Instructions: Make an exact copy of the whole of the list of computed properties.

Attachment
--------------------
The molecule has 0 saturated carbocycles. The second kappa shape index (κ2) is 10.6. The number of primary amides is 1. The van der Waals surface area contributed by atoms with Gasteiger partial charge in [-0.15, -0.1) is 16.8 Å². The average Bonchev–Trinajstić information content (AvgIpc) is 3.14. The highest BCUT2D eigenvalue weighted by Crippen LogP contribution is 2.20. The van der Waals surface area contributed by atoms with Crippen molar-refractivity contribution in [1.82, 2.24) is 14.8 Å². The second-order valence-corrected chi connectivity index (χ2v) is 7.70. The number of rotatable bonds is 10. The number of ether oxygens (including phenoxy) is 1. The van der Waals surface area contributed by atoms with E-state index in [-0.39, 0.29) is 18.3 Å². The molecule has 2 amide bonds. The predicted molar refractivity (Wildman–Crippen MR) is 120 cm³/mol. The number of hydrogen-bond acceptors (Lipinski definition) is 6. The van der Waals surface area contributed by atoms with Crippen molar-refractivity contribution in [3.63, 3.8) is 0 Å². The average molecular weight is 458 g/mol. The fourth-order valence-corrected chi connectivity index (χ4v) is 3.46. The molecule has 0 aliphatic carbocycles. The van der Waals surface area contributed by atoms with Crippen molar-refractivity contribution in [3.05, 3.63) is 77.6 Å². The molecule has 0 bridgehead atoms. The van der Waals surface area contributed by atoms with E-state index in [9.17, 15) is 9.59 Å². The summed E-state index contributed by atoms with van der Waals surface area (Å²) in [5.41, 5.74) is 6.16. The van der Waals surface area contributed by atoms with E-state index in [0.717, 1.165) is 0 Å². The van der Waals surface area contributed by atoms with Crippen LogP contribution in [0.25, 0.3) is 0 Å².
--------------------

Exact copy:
The molecule has 0 saturated carbocycles. The second kappa shape index (κ2) is 10.6. The number of primary amides is 1. The van der Waals surface area contributed by atoms with Gasteiger partial charge in [-0.15, -0.1) is 16.8 Å². The average Bonchev–Trinajstić information content (AvgIpc) is 3.14. The highest BCUT2D eigenvalue weighted by Crippen LogP contribution is 2.20. The van der Waals surface area contributed by atoms with Crippen molar-refractivity contribution in [1.82, 2.24) is 14.8 Å². The second-order valence-corrected chi connectivity index (χ2v) is 7.70. The number of rotatable bonds is 10. The number of ether oxygens (including phenoxy) is 1. The van der Waals surface area contributed by atoms with E-state index in [-0.39, 0.29) is 18.3 Å². The molecule has 2 amide bonds. The predicted molar refractivity (Wildman–Crippen MR) is 120 cm³/mol. The number of hydrogen-bond acceptors (Lipinski definition) is 6. The van der Waals surface area contributed by atoms with Crippen molar-refractivity contribution in [3.63, 3.8) is 0 Å². The average molecular weight is 458 g/mol. The fourth-order valence-corrected chi connectivity index (χ4v) is 3.46. The molecule has 0 aliphatic carbocycles. The van der Waals surface area contributed by atoms with Crippen molar-refractivity contribution in [3.05, 3.63) is 77.6 Å². The molecule has 0 bridgehead atoms. The van der Waals surface area contributed by atoms with E-state index in [9.17, 15) is 9.59 Å². The summed E-state index contributed by atoms with van der Waals surface area (Å²) in [5.41, 5.74) is 6.16. The van der Waals surface area contributed by atoms with E-state index in [0.717, 1.165) is 0 Å². The van der Waals surface area contributed by atoms with Crippen LogP contribution in [0.25, 0.3) is 0 Å².